November 20, 2019
This humidity digester breathes in atmospheric water and exhales energy
Integrating a super moisture-absorbent gel with light-active materials, researchers in Singapore have developed a humidity digester to dry the ambient air while generating energy. The method, presented November 20 in the journal Joule, is a green alternative to air conditioners with a trick—pulling water out of thin air.
Like plants, artificial photosynthetic devices, also known as photoelectrochemical (PEC) systems, feed on light and water to generate energy. This phenomenon inspired the researchers to integrate light-active materials and super-hygroscopic hydrogels. The hydrogels based on zinc and cobalt can harvest more than four times their weight of water from humid air. The humidity digester can reduce relative humidity by 12 percent and generate a low current under ambient light.
"A lot of people say Singapore is hot, but actually, it's not that hot at all. People feel hotter because of relative humidity, as it can affect how we perceive temperature," says senior author Swee Ching Tan of the Department of Materials Science and Engineering, National University of Singapore. "That got me thinking, what if I can invent something that harvests water from our ambient air and, at the same time, reduces relative humidity and provides water or energy?"
The research team in Singapore came up with a humidity digester composed of a moisture-hungry hydrogel, cathode, photoanode, and a solar cell. Just like batteries, it generates power from atmospheric humidity instead of an electrolyte. The photoanodes, acting as a photo-electrocatalyst, oxidize the absorbed water in the presence of light to split water and produce energy. The hydrogel constantly replenishes the system with water that is pulled out from the air to sustain the energy generation process. The assembly generates electricity while dehumidifying the room.
"The second-generation cobalt hydrogel that we developed absorbs moisture faster than any commercially available drying agents in the market. We have done an experiment by placing the hydrogel in a box, and the relative humidity dropped to about 30-35 percent lower than the outside ambient," says Tan. "We put our hand in the dry box; it felt like a fridge. It's so cold inside the box because it's so dry." Tan believes that the humidity digester is a possible replacement for air conditioners when its paired with a fan.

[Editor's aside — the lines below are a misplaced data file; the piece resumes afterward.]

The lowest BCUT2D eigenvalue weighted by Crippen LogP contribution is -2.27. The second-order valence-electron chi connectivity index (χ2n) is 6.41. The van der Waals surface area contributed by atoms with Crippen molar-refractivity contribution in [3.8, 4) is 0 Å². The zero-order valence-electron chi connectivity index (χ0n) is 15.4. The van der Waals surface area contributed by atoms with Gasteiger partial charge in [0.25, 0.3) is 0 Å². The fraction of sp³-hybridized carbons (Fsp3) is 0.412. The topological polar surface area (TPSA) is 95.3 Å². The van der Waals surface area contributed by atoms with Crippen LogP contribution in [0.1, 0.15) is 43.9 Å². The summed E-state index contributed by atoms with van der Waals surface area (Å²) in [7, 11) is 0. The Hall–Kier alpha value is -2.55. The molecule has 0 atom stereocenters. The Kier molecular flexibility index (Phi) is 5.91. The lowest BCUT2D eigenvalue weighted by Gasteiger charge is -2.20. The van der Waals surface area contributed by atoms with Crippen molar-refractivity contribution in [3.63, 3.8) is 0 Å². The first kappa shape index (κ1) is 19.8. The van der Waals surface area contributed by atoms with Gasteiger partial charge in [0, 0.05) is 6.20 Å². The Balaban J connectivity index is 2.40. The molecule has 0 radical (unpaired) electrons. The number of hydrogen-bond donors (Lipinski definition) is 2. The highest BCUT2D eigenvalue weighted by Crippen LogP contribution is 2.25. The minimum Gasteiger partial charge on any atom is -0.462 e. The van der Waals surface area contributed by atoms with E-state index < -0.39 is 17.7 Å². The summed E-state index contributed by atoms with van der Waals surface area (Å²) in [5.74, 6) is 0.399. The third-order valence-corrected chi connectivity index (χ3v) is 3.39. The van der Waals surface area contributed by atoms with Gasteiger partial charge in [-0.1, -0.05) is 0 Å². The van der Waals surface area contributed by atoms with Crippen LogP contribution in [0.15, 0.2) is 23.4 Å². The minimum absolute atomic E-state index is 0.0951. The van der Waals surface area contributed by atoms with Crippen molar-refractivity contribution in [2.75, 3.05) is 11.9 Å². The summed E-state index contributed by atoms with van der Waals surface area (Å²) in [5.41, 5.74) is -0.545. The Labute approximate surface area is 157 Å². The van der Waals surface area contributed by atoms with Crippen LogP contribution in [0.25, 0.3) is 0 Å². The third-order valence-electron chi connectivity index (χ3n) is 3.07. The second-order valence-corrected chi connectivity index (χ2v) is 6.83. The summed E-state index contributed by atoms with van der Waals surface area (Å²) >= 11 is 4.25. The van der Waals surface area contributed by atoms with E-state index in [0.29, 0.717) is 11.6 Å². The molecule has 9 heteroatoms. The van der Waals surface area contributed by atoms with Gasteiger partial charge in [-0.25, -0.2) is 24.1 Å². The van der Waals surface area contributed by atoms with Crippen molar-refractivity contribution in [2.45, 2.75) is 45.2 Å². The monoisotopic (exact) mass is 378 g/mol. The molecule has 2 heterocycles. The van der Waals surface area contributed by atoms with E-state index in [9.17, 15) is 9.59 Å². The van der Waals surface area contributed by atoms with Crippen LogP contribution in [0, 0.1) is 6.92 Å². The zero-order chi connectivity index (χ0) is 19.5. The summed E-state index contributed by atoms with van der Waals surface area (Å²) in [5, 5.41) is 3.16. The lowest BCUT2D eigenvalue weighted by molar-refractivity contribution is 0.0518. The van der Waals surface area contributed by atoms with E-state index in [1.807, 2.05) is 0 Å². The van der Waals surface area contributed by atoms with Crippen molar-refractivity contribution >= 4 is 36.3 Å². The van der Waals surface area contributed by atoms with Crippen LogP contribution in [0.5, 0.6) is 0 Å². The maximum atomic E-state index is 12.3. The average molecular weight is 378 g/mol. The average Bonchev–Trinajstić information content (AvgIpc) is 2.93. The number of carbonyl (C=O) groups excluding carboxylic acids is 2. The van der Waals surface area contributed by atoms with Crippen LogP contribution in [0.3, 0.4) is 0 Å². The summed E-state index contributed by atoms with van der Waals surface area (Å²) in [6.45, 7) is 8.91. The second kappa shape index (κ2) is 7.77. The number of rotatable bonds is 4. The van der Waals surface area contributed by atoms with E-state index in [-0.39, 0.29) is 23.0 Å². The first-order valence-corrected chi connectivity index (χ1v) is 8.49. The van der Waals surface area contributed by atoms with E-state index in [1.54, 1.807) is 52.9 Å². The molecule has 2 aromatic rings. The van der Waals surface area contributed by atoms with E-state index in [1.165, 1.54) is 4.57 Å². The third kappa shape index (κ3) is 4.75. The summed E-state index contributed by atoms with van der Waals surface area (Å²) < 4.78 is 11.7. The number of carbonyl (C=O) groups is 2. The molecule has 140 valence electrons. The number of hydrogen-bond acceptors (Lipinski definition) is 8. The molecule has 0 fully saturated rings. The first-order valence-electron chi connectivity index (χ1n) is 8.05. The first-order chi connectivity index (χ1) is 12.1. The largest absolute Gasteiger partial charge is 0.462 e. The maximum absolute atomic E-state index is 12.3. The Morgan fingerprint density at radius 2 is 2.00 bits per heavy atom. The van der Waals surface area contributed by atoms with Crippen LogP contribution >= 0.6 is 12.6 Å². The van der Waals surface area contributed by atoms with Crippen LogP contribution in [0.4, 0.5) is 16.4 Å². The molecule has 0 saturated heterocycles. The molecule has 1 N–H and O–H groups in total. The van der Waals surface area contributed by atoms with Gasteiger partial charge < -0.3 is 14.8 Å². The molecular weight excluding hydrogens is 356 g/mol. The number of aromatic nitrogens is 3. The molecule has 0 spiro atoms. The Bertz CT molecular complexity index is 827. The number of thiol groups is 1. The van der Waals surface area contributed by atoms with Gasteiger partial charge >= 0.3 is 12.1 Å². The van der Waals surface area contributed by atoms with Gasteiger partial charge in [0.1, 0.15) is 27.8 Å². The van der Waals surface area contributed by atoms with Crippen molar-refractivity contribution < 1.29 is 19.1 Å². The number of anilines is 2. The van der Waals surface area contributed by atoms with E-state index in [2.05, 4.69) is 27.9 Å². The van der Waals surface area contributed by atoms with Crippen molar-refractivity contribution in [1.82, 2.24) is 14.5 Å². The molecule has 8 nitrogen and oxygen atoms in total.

Although one of the goals of the research team is to generate energy, the device puts out a photocurrent of about 0.4 mA/cm2, which is relatively low. However, compared to commercial air conditioning units, the humidity digester can improve thermal comfort with significantly less energy input. Even scaling the device up to commercial standards, it will be easier to install, is portable, and the operation cost will only be a fraction of an air conditioner.
"It is a common belief that humidity affects only equatorial or tropical countries. But people from Europe are also equally affected by high humidity levels because of associated water condensation problems. High levels of humidity cause their homes to become moldy." The humidity digester has an ample application doubling as a dehumidifier and outperforms commercial drying agents.
"The world population is increasing, and people generally spend a lot of money on air conditioners to maintain adequate thermal comfort. The increasing need for air conditioners to cool us down results in increased energy consumption as well. This device, when coupled with a fan, can help reduce relative humidity and thereby improve thermal comfort and reduce the reliance on air conditioners. This could lead to potential energy and monetary benefits."